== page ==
A lot of this is social media and I think its great. I love the idea of setting yourself a goal to try and achieve all of this next year. I wonder how many I will have persuaded teachers to use by the end of next year.
Let's face it: social media has pervaded our world, and it can't be ignored. Some people see social media as a trivial waste of time, but it can be an important communication tool if used effectively. In the healthcare world, nurses can use social media to connect with other nurses, to learn more about various patient illnesses and what it's like to live with those illnesses, to engage in meaningful healthcare conversations, and to discuss trends in healthcare.
An article published in the February 2014 issue of Johnson & Johnson'sNursing Notes lists several tips for nurses to follow as they share knowledge and engage in meaningful healthcare conversations via social media. The top four tips are as follows:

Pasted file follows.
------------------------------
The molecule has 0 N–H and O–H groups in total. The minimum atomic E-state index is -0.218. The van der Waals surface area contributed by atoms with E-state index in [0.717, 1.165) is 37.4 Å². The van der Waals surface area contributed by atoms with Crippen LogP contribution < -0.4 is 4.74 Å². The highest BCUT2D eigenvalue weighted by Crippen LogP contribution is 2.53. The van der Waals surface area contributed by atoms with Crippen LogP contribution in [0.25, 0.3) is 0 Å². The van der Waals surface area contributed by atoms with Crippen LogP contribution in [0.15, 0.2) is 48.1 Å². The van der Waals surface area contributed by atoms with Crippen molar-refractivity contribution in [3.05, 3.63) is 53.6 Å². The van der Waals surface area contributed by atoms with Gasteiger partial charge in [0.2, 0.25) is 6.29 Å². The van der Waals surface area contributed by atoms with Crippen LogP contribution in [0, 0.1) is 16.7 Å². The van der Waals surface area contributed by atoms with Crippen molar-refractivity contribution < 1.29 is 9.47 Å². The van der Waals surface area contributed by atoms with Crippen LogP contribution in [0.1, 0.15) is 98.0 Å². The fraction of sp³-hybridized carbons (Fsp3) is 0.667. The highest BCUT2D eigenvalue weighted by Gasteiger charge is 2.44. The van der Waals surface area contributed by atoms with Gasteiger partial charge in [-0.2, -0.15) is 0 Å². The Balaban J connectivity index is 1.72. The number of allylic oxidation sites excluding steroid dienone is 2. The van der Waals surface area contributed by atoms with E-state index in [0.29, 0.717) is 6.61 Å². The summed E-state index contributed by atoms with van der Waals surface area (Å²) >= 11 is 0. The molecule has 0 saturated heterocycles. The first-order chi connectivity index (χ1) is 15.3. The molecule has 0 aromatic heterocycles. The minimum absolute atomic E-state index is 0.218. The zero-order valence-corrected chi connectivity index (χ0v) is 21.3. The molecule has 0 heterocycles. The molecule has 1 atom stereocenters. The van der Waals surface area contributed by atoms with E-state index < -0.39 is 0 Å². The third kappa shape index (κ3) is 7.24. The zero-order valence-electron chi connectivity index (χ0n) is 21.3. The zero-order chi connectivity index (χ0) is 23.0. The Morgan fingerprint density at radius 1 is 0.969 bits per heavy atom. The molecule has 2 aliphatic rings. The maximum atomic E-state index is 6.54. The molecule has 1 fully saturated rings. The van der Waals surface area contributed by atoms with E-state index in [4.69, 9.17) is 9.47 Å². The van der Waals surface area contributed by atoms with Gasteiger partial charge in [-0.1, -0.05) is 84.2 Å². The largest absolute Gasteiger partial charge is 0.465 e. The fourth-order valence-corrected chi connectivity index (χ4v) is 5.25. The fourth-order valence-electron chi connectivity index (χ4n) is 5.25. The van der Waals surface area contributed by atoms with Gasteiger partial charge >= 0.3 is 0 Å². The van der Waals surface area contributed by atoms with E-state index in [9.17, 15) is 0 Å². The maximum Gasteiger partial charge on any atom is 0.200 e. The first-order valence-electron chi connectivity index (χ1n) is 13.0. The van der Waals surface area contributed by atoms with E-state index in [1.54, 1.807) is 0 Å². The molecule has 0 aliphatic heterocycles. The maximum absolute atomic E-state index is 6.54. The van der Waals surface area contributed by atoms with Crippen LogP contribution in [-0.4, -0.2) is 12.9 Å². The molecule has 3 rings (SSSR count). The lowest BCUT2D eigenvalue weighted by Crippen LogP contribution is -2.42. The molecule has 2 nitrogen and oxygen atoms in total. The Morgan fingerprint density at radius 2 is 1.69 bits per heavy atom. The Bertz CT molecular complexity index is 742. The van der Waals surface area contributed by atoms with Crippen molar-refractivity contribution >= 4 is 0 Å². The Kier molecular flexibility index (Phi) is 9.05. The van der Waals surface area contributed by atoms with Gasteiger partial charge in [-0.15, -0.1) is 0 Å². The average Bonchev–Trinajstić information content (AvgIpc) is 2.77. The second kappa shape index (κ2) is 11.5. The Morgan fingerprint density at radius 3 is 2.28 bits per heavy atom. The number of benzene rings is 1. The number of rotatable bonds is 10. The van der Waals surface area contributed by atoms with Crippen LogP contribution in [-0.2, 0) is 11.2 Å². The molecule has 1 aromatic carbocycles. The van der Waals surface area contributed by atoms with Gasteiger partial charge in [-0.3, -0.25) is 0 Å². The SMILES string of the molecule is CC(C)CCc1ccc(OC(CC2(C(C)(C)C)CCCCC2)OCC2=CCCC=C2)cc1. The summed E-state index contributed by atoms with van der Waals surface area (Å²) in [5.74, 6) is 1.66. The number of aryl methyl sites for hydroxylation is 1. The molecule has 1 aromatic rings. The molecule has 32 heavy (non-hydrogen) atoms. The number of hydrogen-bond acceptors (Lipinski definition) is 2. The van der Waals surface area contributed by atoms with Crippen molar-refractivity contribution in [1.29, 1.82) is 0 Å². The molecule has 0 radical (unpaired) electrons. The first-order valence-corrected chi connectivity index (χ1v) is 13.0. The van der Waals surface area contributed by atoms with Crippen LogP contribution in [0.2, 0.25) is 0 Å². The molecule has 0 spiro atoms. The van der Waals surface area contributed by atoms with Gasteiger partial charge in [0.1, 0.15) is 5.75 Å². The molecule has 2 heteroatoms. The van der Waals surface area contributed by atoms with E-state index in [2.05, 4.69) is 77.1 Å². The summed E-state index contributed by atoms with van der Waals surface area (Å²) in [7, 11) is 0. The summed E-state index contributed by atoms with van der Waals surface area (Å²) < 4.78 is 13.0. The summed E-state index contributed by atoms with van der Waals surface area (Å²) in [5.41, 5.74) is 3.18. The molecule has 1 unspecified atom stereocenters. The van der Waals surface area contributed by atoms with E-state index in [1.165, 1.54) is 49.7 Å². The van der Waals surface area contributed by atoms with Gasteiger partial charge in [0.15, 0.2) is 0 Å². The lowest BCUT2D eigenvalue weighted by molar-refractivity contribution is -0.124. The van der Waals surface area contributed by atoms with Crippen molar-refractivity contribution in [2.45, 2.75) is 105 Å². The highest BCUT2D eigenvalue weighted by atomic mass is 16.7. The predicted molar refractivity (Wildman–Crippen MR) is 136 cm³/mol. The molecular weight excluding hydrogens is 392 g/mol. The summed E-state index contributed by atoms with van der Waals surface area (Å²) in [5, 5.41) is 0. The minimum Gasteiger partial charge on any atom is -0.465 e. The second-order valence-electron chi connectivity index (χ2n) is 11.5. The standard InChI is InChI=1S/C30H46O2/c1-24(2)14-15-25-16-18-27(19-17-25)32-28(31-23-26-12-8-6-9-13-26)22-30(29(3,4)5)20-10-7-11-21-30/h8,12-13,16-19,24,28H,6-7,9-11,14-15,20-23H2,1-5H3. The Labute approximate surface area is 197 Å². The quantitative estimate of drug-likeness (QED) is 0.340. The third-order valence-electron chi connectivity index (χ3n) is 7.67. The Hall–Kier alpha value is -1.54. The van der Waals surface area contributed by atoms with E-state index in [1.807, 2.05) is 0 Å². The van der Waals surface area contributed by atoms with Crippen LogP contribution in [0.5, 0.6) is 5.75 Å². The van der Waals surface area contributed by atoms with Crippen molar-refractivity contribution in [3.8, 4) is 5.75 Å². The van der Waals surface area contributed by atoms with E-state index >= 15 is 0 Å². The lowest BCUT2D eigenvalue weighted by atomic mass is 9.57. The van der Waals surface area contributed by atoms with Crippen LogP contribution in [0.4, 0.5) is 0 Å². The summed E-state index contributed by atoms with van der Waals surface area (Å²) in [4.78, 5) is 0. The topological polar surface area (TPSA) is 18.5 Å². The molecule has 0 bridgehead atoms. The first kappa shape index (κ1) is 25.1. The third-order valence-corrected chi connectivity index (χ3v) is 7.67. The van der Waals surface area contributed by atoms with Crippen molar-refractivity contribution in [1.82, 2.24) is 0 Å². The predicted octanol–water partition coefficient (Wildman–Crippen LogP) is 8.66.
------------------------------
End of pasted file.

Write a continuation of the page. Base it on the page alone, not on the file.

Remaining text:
Keep it professional. Nurses should maintain a professional persona and tone when engaging in social media communication related to their nursing careers. This includes refraining from dispensing any specific or personal medical advice or nursing diagnoses. Consider everything to be public. It's important for nurses to keep in mind the public nature of all social media sites. Even when conversing on a private forum, nurses should assume that anything they post can be seen by anyone. Thus, just like in face-to-face conversations, nurses must abide by rules and policies related to patient confidentiality and privacy. Listen. As mentioned previously, social media sites allow nurses to engage in meaningful conversations related to healthcare issues and trends. However, nurses should be sure to fully observe and understand all discussions before adding to them. Nurses should not broadcast unwarranted medical thoughts and opinions just because they can. Speak up! When used effectively, social media can help nurses position themselves as meaningful leaders and advocates in the healthcare industry. The nursing voice is an important part of any healthcare conversation, and it can have a powerful impact when inserted appropriately.